JEFFERSON CITY, Mo. – President Joe Biden approved Governor Mike Parson’s request Monday for a federal disaster declaration in Missouri following the July 25-28 flash flooding event in the St. Louis region.

Parson declared a state of emergency in Missouri on July 26. The governor sent the disaster declaration request to President Biden on Thursday, Aug. 4, after meeting with the Missouri State Emergency Management Agency, FEMA, and local emergency managers.

According to the governor’s office, the flash flooding damaged more than 750 homes and 130 businesses and led to at least $35 million in damage to uninsured infrastructure and emergency response costs.

The disaster declaration means eligible residents in St. Louis City, as well as St. Louis and St. Charles counties, can seek federal assistance from FEMA for temporary housing, housing repairs, replacement of damaged belongings, vehicles, and other qualifying expenses relating to the flooding and storms.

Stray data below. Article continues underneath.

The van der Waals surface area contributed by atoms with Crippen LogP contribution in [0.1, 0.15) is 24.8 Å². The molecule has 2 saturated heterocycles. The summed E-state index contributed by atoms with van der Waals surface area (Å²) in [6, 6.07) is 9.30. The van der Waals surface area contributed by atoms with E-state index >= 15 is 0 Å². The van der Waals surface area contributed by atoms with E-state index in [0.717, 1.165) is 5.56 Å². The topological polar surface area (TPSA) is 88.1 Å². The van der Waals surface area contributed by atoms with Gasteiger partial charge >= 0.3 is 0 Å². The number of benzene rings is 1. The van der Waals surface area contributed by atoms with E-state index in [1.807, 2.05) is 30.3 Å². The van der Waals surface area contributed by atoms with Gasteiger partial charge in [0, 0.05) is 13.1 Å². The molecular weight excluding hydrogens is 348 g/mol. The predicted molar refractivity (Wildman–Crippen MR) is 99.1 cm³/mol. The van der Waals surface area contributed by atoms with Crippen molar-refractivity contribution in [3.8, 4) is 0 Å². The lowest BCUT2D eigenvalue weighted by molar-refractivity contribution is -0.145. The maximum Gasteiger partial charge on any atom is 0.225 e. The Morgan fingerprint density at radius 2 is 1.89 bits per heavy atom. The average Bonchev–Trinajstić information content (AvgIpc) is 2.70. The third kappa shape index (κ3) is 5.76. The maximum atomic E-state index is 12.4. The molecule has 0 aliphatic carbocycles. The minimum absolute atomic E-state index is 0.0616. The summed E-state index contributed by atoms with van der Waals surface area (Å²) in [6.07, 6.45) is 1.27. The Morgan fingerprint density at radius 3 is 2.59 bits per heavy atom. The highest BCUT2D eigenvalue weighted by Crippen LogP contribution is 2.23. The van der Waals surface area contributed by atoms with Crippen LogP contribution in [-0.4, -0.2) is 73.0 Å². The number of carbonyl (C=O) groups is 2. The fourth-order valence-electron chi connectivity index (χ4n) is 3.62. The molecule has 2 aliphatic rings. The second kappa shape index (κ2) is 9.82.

FEMA’s Public Assistance program is also available to the City of St. Louis and St. Louis, Montgomery, and St. Charles counties. This program allows local governments and qualifying nonprofits to seek federal aid for reimbursement of emergency response and recovery costs, including repair and replacement of damaged infrastructure.

The deadline for most individual assistance programs is 60 days following President Biden’s disaster declaration.

People in the aforementioned areas who sustained damage or losses due to the flooding between July 25 and July 28 can apply for federal disaster assistance online at www.DisasterAssistance.gov or by calling FEMA’s toll-free application line 1-800-621-FEMA from 6 a.m. to 10 p.m. Central Time, seven days a week. Residents are encouraged to document their losses with photographs and receipts.

Individuals with unmet needs and those who would like to help should contact United Way 211. Visit http://211helps.org or call 2-1-1 for assistance. Recovery.mo.gov also has additional resources and information about disaster recovery in Missouri.